Calculations


Calculation of the job effect and the level of evidence

On Jobeffekter.dk you can view the job effect for a given intervention and target group, and the level of evidence for the job effect. The following describes the calculation of the job effect and the level of evidence in six steps.

1. Step - Calculating the knowledge contribution

First, the knowledge contribution is calculated for all results concerning the intervention and the target group by using the weights of the study and the combination factor:

The knowledge contribution describes the value that should be added to a result when calculating the job effect.  It expresses the impact of the individual result on the job effect. The knowledge contribution can be between 0 and 1. 

2. Step - Calculating the stock of knowledge

The overall stock of knowledge for the job effect is then calculated by aggregating the calculated knowledge contributions:

The stock of knowledge describes the knowledge base underlying the job effect when taking into account the quality and relevance of the results. The stock of knowledge can, as a minimum, be 0 and, as a maximum, be equal to the number of results concerning the intervention and the target group.

If the stock of knowledge is less than 1, the overall conclusion on the effect will be "Few studies".

3. Step – Determining the dominant effect direction

The dominant effect direction is then selected by calculating and comparing the stock of knowledge for each of the possible effect directions (positive, negative and no effect). The stock of knowledge that supports a given effect direction is calculated as:

Where Ri indicates the effect direction in result i, that is Ri {-1, 0, +1}

The stock of knowledge for each of the three effect directions is used to determine whether the dominant effect direction is negative, positive or has no effect. An effect direction is dominant if the stock of knowledge supporting the effect direction is greater than the stock of knowledge not supporting the effect direction. The dominant effect direction is therefore determined as follows:

Where  indicates the dominant effect direction, and -1 corresponds to a negative effect, 0 corresponds to no effect and +1 corresponds to a positive effect.

If no dominant effect direction can be determined, the overall conclusion on effect will be “Conflicting".         

4. Step – Calculating the relative net stock of knowledge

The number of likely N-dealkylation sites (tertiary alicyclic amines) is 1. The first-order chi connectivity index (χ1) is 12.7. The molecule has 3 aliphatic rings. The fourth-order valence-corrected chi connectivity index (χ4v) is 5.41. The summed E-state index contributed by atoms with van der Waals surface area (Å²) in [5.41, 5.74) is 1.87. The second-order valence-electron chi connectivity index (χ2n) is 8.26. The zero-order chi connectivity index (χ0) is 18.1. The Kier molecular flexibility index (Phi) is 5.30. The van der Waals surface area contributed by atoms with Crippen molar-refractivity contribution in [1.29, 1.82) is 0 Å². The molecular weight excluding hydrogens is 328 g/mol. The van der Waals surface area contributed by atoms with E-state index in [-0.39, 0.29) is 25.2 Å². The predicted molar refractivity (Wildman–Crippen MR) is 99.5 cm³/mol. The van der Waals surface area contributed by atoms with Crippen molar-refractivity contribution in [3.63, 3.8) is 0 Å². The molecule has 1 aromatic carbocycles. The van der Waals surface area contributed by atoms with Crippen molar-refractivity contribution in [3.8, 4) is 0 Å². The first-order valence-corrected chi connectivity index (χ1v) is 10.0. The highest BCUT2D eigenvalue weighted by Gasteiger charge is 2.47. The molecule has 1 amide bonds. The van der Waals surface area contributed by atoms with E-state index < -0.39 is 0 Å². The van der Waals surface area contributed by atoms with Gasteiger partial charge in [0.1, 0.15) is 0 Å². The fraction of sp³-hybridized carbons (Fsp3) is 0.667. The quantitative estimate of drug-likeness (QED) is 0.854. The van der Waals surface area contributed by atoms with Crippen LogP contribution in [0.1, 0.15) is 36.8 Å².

When the dominant effect direction has been determined, the relative net stock of knowledge (Danish abbreviation NVM - nettovidensmængde) is calculated by dividing the stock of knowledge supporting the dominant effect direction by the overall stock of knowledge:

The greater the percentage of the overall stock of knowledge supporting the dominant effect direction, the greater the relative net stock of knowledge. If all studies support the same effect direction, the value of the relative net stock of knowledge is 1.

If the net stock of knowledge is less than 0,55, the overall conclusion on the effect will be "Few studies" or "Conflicting".

5. Step – Determining the job effect

The job effect can be determined on the basis of the above.

The job effect is determined on the basis of whether the overall stock of knowledge and net stock of knowledge are greater or smaller than 1 and 0,55, respectively. The job effect equals the dominant effect direction, if the overall stock of knowledge is greater than 1 and the net stock of knowledge (NVM) is between 0,55 and 1. The job effect is therefore determined as follows:

Where  indicates the dominant effect direction which can be positive, negative or have no effect.

6. Step - Calculating the level of evidence

On the basis of the value of the relative net stock of knowledge, the level of evidence is assessed for the job effect. The level of evidence describes how robust the job effect is assessed to be, and the effect can have "Strong evidence", "Moderate evidence", be an "Indication" or "Uncertain".

The categorization of the level of evidence is based in the following intervals of the net stock of knowledge: